Do you know who our 16th president was?
Does your 3rd grader?
As of today, thanks to a Congressional resolution, it is International Darwin Day, now and forever on February 12.
It also happens to be the birthday of one of the (I dare say the second) greatest Presidents in this America’s history.
The man who chose to fight instead of letting our country be divided. A man who felt that NO ONE was better than the other and freed the slaves.
Yet he and the Greatest president, George Washington, are now relegated to Presidents Day, a day for giant sales, and no longer garnering any attention other than a bargain on your sofa.
As a homeschool mom, I turned to one of my favorite kids education apps today, Brain POP, as part of my Abraham Lincoln lesson plan. It is his birthday after all, to teach the boy about the Gettysburg Address and The Emancipation Proclamation, also his famous Inaugural Speech. What did I find? NOTHING, nothing about Abraham Lincoln and FIVE videos on Charles Darwin.
And we wonder what is wrong with this country.
Apparently, the Congress has decided this is no longer a day for Americans to celebrate the president who saved our country.
Yes. He saved our country.
On the question of liberty, as a principle, we are not what we have been. When we were the political slaves of King George, and wanted to be free, we called the maxim that “all men are created equal” a self-evident truth; but now when we have grown fat, and have lost all dread of being slaves ourselves, we have become so greedy to be masters that we call the same maxim “a self-evident lie.”
–August 15, 1855 Letter to George Robertson
He did not want to go to war. But he knew that he couldn’t let this country become divided.
Both parties deprecated war; but one of them would make war rather than let the nation survive; and the other would accept war rather than let it perish. And the war came …. Fondly do we hope — fervently do we pray — that this mighty scourge of war may speedily pass away.
–March 4, 1865 Inaugural Address
I want my son to understand the greatness of this man. The history on which our country was built. A man who stood for the people.
How hard must it have been to be the one to write the Emancipation Proclamation. Knowing that half of the country would be against it? To do what he knew to be right? To make the decision to go to war? To stand for what is right? To stand for equality, for people?
I want my son to always remember him. To know who he is, what he has done.
Martin Luther King, Jr. was not the first Civil Rights activist, nor was he the most important. Without Abraham Lincoln, Martin Luther King, Jr. may have never existed. And yet, Martin Luther King, Jr still has a very important, quite revered, day dedicated to him. And he deserves it. Just as Abraham Lincoln does.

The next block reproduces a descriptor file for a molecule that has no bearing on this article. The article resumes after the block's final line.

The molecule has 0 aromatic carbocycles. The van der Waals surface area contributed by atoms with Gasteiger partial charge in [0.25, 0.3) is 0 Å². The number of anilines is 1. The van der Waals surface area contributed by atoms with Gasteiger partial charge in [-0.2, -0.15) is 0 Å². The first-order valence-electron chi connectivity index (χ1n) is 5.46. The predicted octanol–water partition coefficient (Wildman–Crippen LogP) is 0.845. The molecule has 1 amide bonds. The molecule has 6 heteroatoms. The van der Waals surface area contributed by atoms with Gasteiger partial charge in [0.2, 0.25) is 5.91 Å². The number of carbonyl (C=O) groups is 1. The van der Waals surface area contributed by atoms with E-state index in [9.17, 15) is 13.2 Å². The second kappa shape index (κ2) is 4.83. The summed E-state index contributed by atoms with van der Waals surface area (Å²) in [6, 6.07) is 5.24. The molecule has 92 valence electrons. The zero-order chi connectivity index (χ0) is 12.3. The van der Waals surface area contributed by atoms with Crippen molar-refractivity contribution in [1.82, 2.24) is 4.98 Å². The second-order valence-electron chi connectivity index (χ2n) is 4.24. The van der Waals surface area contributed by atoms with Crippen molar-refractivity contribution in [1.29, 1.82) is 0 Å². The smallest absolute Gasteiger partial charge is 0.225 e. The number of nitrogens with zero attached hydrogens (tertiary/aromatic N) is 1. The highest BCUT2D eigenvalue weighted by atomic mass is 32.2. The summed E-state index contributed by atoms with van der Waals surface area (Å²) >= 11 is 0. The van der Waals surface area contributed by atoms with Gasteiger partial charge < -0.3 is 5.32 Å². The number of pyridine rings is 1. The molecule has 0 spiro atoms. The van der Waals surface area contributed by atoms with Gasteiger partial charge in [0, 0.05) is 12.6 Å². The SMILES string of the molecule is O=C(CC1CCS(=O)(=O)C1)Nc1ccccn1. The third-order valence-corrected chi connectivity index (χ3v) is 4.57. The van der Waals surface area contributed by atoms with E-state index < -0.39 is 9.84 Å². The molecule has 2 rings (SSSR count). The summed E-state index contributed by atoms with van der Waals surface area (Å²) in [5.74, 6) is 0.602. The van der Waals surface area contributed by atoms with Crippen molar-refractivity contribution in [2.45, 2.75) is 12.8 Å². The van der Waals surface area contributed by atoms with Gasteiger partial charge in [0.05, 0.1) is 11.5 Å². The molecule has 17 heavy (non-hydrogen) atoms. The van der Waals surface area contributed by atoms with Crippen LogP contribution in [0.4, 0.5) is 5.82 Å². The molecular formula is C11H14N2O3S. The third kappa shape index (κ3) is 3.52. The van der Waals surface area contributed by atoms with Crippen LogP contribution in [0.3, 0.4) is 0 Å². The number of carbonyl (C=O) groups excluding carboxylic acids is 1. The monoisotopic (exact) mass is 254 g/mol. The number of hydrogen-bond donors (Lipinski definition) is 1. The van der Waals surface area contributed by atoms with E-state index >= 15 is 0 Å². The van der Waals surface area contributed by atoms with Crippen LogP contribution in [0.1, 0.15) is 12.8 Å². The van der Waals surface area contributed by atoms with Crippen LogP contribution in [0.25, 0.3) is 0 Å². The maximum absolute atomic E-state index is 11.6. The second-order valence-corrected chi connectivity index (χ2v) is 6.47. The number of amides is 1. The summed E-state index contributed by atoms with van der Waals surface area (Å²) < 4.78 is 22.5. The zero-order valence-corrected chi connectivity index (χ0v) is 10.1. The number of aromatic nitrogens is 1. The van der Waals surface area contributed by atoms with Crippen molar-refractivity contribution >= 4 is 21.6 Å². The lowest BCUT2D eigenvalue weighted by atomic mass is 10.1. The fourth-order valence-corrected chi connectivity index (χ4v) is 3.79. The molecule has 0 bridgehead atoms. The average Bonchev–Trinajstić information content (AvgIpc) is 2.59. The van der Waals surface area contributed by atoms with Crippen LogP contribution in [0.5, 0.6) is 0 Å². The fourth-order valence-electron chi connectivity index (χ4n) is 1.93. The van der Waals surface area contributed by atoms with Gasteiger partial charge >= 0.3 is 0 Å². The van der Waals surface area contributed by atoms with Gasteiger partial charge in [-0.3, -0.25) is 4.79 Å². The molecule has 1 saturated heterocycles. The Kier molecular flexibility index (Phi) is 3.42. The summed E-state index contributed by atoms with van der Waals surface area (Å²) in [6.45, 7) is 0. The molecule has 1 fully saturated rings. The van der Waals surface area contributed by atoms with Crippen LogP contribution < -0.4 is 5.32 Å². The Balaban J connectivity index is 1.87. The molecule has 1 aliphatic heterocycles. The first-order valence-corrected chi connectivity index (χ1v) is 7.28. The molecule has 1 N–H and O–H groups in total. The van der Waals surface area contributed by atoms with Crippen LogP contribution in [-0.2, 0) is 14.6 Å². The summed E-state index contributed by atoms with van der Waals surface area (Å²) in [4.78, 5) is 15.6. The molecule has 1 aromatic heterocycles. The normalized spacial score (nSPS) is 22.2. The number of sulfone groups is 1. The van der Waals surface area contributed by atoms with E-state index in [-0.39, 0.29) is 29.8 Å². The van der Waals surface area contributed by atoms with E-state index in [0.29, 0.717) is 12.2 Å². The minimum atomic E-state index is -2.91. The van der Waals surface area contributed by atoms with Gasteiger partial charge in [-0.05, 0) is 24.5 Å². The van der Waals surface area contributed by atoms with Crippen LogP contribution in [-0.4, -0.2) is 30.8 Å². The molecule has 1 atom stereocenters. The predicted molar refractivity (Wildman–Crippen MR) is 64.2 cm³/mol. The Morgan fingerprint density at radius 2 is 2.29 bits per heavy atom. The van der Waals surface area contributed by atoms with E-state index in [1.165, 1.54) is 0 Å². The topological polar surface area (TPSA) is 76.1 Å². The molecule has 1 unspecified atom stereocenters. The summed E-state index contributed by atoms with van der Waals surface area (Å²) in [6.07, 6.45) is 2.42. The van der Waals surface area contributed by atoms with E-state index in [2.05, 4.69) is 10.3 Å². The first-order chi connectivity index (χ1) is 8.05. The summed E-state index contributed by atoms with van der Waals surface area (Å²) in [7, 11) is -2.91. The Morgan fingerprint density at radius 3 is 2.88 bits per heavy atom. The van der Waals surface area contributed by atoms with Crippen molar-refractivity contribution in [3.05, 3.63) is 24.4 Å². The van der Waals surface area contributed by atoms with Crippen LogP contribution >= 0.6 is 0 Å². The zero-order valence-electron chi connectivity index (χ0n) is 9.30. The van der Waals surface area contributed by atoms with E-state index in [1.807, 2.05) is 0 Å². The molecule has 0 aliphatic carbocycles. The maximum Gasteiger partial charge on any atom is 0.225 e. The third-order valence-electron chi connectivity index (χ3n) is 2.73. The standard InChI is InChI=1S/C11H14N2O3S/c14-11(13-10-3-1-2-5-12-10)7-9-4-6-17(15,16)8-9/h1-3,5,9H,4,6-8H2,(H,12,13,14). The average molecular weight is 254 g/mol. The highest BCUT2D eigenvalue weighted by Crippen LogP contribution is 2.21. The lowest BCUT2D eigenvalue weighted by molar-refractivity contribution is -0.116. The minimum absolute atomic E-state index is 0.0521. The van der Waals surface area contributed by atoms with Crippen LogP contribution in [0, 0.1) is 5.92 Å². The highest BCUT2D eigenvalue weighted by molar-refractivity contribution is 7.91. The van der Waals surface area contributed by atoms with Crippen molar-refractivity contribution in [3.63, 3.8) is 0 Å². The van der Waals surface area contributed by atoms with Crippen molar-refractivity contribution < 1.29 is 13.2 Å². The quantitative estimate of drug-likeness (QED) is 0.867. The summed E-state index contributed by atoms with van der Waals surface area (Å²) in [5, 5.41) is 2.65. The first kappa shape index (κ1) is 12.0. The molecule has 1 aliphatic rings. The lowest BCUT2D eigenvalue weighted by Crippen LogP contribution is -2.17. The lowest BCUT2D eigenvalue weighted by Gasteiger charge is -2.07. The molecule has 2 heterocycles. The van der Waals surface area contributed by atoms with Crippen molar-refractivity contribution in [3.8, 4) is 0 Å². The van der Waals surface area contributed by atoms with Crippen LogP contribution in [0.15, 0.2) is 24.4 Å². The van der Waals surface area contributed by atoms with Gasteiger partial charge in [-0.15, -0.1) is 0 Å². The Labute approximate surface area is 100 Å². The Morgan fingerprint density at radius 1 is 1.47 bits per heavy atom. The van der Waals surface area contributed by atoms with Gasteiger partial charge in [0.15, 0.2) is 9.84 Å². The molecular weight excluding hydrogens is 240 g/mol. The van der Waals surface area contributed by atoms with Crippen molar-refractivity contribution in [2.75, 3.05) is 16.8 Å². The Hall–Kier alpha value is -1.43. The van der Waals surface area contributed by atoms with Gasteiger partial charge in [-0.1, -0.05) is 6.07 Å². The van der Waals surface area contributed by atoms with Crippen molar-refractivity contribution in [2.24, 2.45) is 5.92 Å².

When Abraham Lincoln said these words:
Fellow-citizens, we cannot escape history. We of this Congress and this administration, will be remembered in spite of ourselves. No personal significance, or insignificance, can spare one or another of us. The fiery trial through which we pass, will light us down, in honor or dishonor, to the latest generation.
–December 1, 1862 Message to Congress
He was correct.
And now, what do our words say about us? What does it say that a man who wrote a book about a theory, a man who is not an American, is more revered by The United States Congress, on the day of his birth, than the man who freed the slaves?
We are Americans. There is an America because Abraham Lincoln believed it was important to fight for our Union, a word that always represented The United States as a whole country before and after it was divided. History demands that we not forget. And yet we do, and as we forget about the greatness that made us – the fissures begin, and with each year that passes they turn into cracks.
Many who keep their eyes open see that our country is not what it once was. We are a nation divided, again. The principles that our country was built on are now looked at as the words of an antiquated belief system. Misinterpreted, misused, and misrepresented.
I implore you to take 5 minutes out of your life and watch this video of the Gettysburg address. Please, watch it with your children, make sure they see the tears in the eyes of the people who read it after they are done. One should be moved by this speech, it is not just “Four Scores and Seven Years Ago”, it is not just a speech to be memorized. It is a speech to take into your heart, to remember, this is what our country was built on.
It is filmed by Ken Burns and includes the great actors; Sam Waterson, Matthew Broderick, Stephen Lang, and Medal of Honor recipient Paul W. Bucha. As well as author David McCullough and the score is composed by John Williams.
Please. Don’t forget. We were once a great nation, that could not be denied. The further we remove ourselves from our history, the further we travel from greatness.